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10 years of gut checks for leaders: Do you and your team demonstrate collective accountability?


Even more important than the personal accountability of your team members is the team’s collective accountability.  

Tom Brady and I are both doing some reflecting on our careers this month. In February of 2012, I began writing blogs about leadership accountability. At the time, I never would’ve thought I’d be at it for a decade.  

Over those ten years, I was inspired by many leaders who embraced accountability as the cornerstone of their leadership. As my regular readers know, at the forefront of these leaders is NFL quarterback Tom Brady.  

Brady inspired my very first blog post, which I published on February 5, 2012, just after the New England Patriots lost to the New York Giants in Super Bowl XLVI. And now, as I mark the ten-year anniversary of my blog, Brady has recently announced his own major milestone: he’ll be stepping away from the game.  

Over the years, I’ve returned to Brady’s example, again and again, pointing out how his actions consistently demonstrated strong accountability as a leader:  

I recently discovered that even after four posts exploring the many facets of Brady’s leadership accountability, I had even more to learn—and to say—about his singularity in this area. 

While watching the ESPN+ documentary series “Man in the Arena,” which chronicles Brady’s career, I noticed a pattern: as former teammates and coaches spoke to Brady’s ability to be personally accountable, they also repeatedly emphasized how he inspires the same in others. 

As I reflected on this pattern, I began to reflect on the best teams I had the pleasure of being on in my own career. These were the ones where each team member demonstrated both personal and—even more importantly—collective accountability. 


The best leaders create an atmosphere in which everyone on the team plays a role in holding the whole group accountable. 

In my book Accountable Leaders, I write that on many teams, accountability is entirely rooted in the team leader. Accountability only happens if the team leaders push it and if those leaders work to hold each team member accountable.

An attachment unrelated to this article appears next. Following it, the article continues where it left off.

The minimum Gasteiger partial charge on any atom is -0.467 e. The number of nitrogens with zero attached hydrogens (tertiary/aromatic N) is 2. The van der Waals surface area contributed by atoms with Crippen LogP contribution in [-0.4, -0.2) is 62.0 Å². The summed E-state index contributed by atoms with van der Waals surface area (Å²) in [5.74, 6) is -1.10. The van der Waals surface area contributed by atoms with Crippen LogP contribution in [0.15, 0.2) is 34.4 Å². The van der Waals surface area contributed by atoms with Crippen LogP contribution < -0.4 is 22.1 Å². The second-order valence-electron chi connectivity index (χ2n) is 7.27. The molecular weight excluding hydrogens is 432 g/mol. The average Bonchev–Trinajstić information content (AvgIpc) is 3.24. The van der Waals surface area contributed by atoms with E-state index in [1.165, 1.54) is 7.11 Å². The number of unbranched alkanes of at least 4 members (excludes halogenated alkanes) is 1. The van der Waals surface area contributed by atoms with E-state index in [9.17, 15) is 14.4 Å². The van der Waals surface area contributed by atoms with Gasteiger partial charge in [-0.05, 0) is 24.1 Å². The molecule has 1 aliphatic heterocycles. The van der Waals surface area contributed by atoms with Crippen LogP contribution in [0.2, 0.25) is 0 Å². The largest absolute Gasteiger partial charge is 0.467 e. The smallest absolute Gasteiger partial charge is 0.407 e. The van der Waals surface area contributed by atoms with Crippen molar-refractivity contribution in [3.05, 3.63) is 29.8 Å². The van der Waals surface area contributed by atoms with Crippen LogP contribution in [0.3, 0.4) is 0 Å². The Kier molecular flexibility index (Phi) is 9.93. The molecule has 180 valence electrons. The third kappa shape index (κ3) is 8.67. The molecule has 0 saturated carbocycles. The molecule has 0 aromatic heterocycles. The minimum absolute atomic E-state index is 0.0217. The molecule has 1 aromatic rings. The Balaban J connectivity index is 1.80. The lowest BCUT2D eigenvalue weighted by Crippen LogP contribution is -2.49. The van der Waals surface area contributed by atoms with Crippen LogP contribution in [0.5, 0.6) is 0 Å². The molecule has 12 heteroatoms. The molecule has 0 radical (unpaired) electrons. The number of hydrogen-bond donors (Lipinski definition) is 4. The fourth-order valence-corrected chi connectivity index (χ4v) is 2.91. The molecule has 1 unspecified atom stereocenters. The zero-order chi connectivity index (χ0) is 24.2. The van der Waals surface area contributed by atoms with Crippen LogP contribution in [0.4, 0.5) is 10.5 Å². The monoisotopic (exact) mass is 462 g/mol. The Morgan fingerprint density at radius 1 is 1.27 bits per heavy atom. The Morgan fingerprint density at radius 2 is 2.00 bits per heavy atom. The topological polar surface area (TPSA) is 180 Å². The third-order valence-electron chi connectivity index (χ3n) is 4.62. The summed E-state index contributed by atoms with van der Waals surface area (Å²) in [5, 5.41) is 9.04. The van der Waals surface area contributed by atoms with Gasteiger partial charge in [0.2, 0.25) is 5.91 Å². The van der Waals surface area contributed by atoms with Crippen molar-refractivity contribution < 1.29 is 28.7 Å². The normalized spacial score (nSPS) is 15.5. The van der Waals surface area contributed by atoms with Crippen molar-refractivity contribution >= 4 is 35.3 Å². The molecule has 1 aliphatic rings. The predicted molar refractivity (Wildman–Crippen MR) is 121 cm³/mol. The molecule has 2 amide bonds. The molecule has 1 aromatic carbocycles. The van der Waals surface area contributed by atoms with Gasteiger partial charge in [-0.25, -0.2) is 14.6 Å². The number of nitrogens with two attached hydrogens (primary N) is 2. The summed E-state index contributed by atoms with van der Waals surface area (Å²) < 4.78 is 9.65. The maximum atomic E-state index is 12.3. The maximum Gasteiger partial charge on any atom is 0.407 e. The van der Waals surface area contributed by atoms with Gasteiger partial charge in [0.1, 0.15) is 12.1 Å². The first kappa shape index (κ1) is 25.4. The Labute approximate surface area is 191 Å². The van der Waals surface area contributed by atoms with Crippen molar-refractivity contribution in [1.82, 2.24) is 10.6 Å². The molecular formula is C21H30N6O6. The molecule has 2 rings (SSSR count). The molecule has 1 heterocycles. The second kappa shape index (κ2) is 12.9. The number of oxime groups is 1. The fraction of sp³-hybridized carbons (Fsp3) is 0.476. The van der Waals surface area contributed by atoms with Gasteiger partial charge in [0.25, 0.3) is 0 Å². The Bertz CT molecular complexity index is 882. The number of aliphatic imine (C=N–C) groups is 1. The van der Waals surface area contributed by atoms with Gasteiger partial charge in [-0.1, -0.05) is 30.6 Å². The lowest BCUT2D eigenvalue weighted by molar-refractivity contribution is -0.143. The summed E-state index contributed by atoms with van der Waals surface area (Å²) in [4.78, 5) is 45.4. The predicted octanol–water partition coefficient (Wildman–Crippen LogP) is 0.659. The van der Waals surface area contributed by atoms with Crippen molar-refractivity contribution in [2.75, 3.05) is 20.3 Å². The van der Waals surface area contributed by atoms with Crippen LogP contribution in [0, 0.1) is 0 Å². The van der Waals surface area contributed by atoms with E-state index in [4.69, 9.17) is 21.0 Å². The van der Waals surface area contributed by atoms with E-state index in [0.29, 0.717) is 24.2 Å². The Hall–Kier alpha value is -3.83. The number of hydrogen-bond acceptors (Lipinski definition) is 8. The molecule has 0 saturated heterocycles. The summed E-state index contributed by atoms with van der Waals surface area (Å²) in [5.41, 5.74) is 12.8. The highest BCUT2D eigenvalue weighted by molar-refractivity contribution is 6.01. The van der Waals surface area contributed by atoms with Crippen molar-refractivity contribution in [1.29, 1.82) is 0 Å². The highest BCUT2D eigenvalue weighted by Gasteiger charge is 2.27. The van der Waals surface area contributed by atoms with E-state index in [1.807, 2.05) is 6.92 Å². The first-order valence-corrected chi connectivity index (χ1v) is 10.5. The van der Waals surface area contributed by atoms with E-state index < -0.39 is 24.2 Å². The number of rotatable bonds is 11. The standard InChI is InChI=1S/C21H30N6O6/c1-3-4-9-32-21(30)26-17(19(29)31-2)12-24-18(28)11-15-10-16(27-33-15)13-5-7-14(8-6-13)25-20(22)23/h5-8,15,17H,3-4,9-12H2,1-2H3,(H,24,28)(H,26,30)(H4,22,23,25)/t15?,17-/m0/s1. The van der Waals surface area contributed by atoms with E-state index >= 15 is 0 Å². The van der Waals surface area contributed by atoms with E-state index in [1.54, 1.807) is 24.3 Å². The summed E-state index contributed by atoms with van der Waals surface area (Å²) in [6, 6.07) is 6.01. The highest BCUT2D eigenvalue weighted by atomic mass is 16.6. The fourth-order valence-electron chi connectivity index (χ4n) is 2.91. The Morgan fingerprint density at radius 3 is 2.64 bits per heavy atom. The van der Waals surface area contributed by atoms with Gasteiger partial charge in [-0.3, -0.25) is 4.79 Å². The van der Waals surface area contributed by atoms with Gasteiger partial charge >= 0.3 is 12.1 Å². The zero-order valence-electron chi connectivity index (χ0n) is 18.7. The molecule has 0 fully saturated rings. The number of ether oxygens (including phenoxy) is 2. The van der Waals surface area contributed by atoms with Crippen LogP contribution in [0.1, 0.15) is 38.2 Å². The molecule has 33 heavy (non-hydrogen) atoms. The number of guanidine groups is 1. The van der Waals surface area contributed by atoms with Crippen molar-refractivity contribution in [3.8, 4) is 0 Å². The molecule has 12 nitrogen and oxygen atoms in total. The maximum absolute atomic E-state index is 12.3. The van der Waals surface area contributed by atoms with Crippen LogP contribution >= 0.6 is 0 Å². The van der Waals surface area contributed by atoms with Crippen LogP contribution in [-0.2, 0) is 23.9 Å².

This is certainly critical, but I’ve learned that it’s even more powerful when team members hold each other accountable. It takes hard work to get there, but I’ve seen that it’s possible.  

For a picture of what collective accountability looks like in action, consider episode three of “Man in the Arena”, which tells the story of the New England Patriots’ Super Bowl win in 2004.  Teammates Tedy Bruschi and Mike Vrabel were featured in the episode, and both provided example after example of how the team brought an overarching “edge” mentality, which referred to the team’s collective competitiveness, all anchored on personal accountability. 

Players would show up to practice early, stay late, and push themselves to work harder—all to set the tone and inspire and challenge other team members to do the same. This collective sense of accountability led the Patriots to be a dominant team and repeat champions. 


Personal accountability is not enough to win the Super Bowl—or to achieve other momentous goals.

This is the fundamental lesson of Brady’s entire career. He clearly set the tone of accountability at a personal level and has some downright impressive superlatives to show for it: over the course of his career, he has been to ten Super Bowls, more than any other player. He’s won seven of them, again, more than any other player. He’s also won five MVP titles in Super Bowl games—once again, more than any player.  

But at the end of the day, you don’t win Super Bowls on your own. You need to drive a collective accountability among your entire team. 


You may be managing your team’s entire accountability structure out of a misguided sense of control—or because you think there’s no other way.

Take a moment to review these questions and reflect on your own team right now: 

  1. Is all of your team’s accountability anchored on you? 
  2. Do team members commit to setting the tone of accountability and inspire their colleagues to do the same? 
  3. To what extent do you see members of your team holding each other accountable? 

Ultimately, the greatest teams share a collective accountability to be the best, to strive to high standards of performance, and to create a positive impact both within the team and across their organizations. 

Does Your Team Demonstrate Collective Accountability?


About Leadership Contract

We are Leadership Contract Inc (LCI), your partner in strategic leadership development. We help you operationalize leadership accountability at all levels of your organization so you can drive strategy, shape culture, and spark change.

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